Policy Update

Charities’ Annual Information Statement

The Australian Charities and Not-for-profits Commission (ACNC) has consulted on the form of their 2017 annual information statement (AIS) – the standard reporting template for registered charities. Many of the changes are intended to clarify questions and make the process for collecting information clearer and simpler.

In our submission, we raised concerns about a number of proposals which were poorly-designed, would increase regulatory burden and which may have been outside the ACNC’s regulatory powers to collect. Many of these changes have been proposed before the impact of earlier changes to the AIS have been recognised, meaning the suggested amendments were not appropriately evidence-based. Disappointingly, of these changes will be introduced in the final version of the AIS.

One of the proposals would have required AIS preparers to make a declaration that the charity was compliant with the ACNC’s five governance standards. The AICD put forward the view that such a declaration would be difficult, if not impossible, for a preparer of the AIS to make and would create excessive and unnecessary regulatory burden for the sector. Further, the requirement would have been inconsistent with the ACNC’s stated regulatory approach and with the intent of its enabling legislation. The ACNC ultimately did not go forward with this proposal.

Read our submission on the 2017 Annual Information Statement.

Fundraising reform

The AICD is a signatory to the joint statement on fundraising reform and a partner in the ongoing work of the coalition of leading sector bodies that have released the statement. Through this statement, we are calling on Australian governments to work together to provide charities and NFPs with a nationally-consistent and fit-for-purpose regulatory regime. We propose a simple way to provide a better framework for fundraising – clarifying the application of the Australian Consumer Law (ACL) and repealing existing inconsistent and out-of-date state and territory regimes.

In support of this campaign, the AICD has provided submissions to two concurrent consultations:

Through these consultations, the AICD has prosecuted the view that the ACL should be used as a foundation to establish a nationally-consistent regulatory framework for fundraising.

Encouragingly, the interim report released by Consumer Affairs Australia and New Zealand specifically contemplates the clarification of the ACL as it applies to fundraising, including with reference to how this clarification would facilitate reforms at the state and territory level.

This is a significant achievement for the work of the coalition working to achieve fundraising reform.

The review is now in its final stages and the success of the reform will hinge on the support of state and territory governments, and the Australian Government.

We encourage you to join the campaign to fix Australia’s fragmented and out-of-date regulatory regime for fundraising by adding your name to the list of campaign supporters.

Read our submission to the Productivity Commission’s enquiry into Consumer Law Enforcement and Administration.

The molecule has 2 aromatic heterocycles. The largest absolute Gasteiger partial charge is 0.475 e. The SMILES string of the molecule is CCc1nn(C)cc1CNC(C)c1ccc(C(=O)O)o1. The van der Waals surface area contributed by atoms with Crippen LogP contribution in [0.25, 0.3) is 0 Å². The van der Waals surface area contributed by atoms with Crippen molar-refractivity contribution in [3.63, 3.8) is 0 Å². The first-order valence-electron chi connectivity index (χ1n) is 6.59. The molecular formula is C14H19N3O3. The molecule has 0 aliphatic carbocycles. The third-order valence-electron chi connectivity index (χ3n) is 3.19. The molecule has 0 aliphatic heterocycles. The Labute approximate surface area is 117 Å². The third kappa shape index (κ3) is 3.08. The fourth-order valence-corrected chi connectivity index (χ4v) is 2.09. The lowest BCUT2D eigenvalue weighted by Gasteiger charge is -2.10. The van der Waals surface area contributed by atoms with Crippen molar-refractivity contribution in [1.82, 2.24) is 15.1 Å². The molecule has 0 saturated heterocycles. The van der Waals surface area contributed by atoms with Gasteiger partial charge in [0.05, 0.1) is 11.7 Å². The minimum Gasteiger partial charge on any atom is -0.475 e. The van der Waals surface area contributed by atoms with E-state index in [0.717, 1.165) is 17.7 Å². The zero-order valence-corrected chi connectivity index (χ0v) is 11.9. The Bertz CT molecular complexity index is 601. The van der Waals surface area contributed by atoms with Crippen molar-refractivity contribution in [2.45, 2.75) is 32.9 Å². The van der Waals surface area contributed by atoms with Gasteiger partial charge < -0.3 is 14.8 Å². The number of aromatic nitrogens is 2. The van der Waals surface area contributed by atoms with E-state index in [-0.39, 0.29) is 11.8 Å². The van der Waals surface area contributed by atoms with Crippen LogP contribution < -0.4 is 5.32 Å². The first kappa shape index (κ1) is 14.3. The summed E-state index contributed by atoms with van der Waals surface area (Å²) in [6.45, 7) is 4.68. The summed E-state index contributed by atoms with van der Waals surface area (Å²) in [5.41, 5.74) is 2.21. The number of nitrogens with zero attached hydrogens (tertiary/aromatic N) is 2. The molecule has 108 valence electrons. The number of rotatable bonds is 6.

Read our submission on the Interim Report into the review of the ACL.

Australian Government Social Impact Investing Discussion Paper

The AICD has provided a submission to an Australian Government discussion paper which explores potential roles for the government in supporting and promoting social impact investing.

Our submission addresses the regulatory and governance environment in which NFPs operate as it relates to social impact investing and how the Australian Government could facilitate such investment through:

  • Reducing the regulatory burden on NFPs (which is costly and, as a result, reduces the potential of social impact investments to achieve market returns);
  • Providing guidance on the operation of an Australian social impact investing market, including on how such investments relate to NFP status and tax; and
  • Supporting the development of social impact measurement.

Of critical importance to our submission is our view on whether a legal impediment exists that prevents directors of social enterprises from making decisions in accordance with the constitutional mission of the enterprise, rather than maximising financial returns.

The AICD considers that there is no such legal impediment, and that the law already provides flexibility for directors to consider and balance the interests of a range of factors in their decision-making, in furtherance of an enterprise’s mission.

Read our submission on the Social Impact Investing Discussion Paper.

Research on the National Standard Chart of Accounts

The National Standard Chart of Accounts (NSCOA) is a free data entry tool and data dictionary for charities and other NFP organisations. All Australian governments (Commonwealth, state and territory) have agreed to accept NSCOA when requesting information from NFPs.

The ACNC is currently conducting research regarding the level of awareness, use and value of the NSCOA by NFP organisations, as well as any challenges or benefits of adopting the NSCOA that users have identified.

The ACNC is seeking feedback from NSCOA users, as well as professional advisers and accountants, funders and grantmakers, and government agencies.

Share your views on NSCOA.

If you would like to share your views on the AICD’s NFP policy agenda, contact our Senior Policy Adviser, Lucas Ryan GAICD at lryan@aicd.com.au